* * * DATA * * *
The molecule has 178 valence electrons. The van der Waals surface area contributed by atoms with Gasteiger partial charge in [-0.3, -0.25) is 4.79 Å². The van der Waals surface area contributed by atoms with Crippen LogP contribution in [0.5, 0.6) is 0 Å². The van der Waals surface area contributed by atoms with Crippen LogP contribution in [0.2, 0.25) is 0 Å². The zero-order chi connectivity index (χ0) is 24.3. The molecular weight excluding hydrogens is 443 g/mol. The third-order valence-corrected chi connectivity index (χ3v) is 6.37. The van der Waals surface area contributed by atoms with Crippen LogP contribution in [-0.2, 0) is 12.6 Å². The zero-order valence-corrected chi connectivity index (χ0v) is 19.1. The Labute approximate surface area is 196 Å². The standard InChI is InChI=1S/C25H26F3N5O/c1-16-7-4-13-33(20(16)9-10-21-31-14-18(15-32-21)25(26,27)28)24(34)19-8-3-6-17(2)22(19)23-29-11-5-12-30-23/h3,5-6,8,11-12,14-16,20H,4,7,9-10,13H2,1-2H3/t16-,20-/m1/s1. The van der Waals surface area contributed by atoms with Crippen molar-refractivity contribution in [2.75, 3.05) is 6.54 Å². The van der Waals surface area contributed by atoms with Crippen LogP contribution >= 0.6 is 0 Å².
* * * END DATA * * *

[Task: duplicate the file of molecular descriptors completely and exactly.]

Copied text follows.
The molecule has 178 valence electrons. The van der Waals surface area contributed by atoms with Gasteiger partial charge in [-0.3, -0.25) is 4.79 Å². The van der Waals surface area contributed by atoms with Crippen LogP contribution in [0.5, 0.6) is 0 Å². The van der Waals surface area contributed by atoms with Crippen LogP contribution in [0.2, 0.25) is 0 Å². The zero-order chi connectivity index (χ0) is 24.3. The molecular weight excluding hydrogens is 443 g/mol. The third-order valence-corrected chi connectivity index (χ3v) is 6.37. The van der Waals surface area contributed by atoms with Crippen LogP contribution in [-0.2, 0) is 12.6 Å². The zero-order valence-corrected chi connectivity index (χ0v) is 19.1. The Labute approximate surface area is 196 Å². The standard InChI is InChI=1S/C25H26F3N5O/c1-16-7-4-13-33(20(16)9-10-21-31-14-18(15-32-21)25(26,27)28)24(34)19-8-3-6-17(2)22(19)23-29-11-5-12-30-23/h3,5-6,8,11-12,14-16,20H,4,7,9-10,13H2,1-2H3/t16-,20-/m1/s1. The van der Waals surface area contributed by atoms with Crippen molar-refractivity contribution in [2.75, 3.05) is 6.54 Å². The van der Waals surface area contributed by atoms with Crippen LogP contribution >= 0.6 is 0 Å².